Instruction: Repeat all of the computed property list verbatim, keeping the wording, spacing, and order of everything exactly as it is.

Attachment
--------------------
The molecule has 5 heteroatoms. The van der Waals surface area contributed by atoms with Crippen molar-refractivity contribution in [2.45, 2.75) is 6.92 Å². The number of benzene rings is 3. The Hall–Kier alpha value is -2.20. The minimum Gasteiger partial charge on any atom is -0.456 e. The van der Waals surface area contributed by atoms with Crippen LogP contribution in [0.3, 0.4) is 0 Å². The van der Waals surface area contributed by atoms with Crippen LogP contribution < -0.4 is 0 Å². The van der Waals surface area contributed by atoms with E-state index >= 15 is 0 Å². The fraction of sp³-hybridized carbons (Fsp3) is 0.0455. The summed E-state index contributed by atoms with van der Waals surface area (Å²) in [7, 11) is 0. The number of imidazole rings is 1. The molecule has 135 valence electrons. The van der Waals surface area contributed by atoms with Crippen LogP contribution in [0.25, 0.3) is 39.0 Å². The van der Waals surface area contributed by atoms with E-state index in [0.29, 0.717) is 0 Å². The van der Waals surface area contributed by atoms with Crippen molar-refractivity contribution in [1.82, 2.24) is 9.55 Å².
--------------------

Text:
The molecule has 5 heteroatoms. The van der Waals surface area contributed by atoms with Crippen molar-refractivity contribution in [2.45, 2.75) is 6.92 Å². The number of benzene rings is 3. The Hall–Kier alpha value is -2.20. The minimum Gasteiger partial charge on any atom is -0.456 e. The van der Waals surface area contributed by atoms with Crippen LogP contribution in [0.3, 0.4) is 0 Å². The van der Waals surface area contributed by atoms with Crippen LogP contribution < -0.4 is 0 Å². The van der Waals surface area contributed by atoms with E-state index >= 15 is 0 Å². The fraction of sp³-hybridized carbons (Fsp3) is 0.0455. The summed E-state index contributed by atoms with van der Waals surface area (Å²) in [7, 11) is 0. The number of imidazole rings is 1. The molecule has 135 valence electrons. The van der Waals surface area contributed by atoms with Crippen LogP contribution in [0.25, 0.3) is 39.0 Å². The van der Waals surface area contributed by atoms with E-state index in [0.29, 0.717) is 0 Å². The van der Waals surface area contributed by atoms with Crippen molar-refractivity contribution in [1.82, 2.24) is 9.55 Å².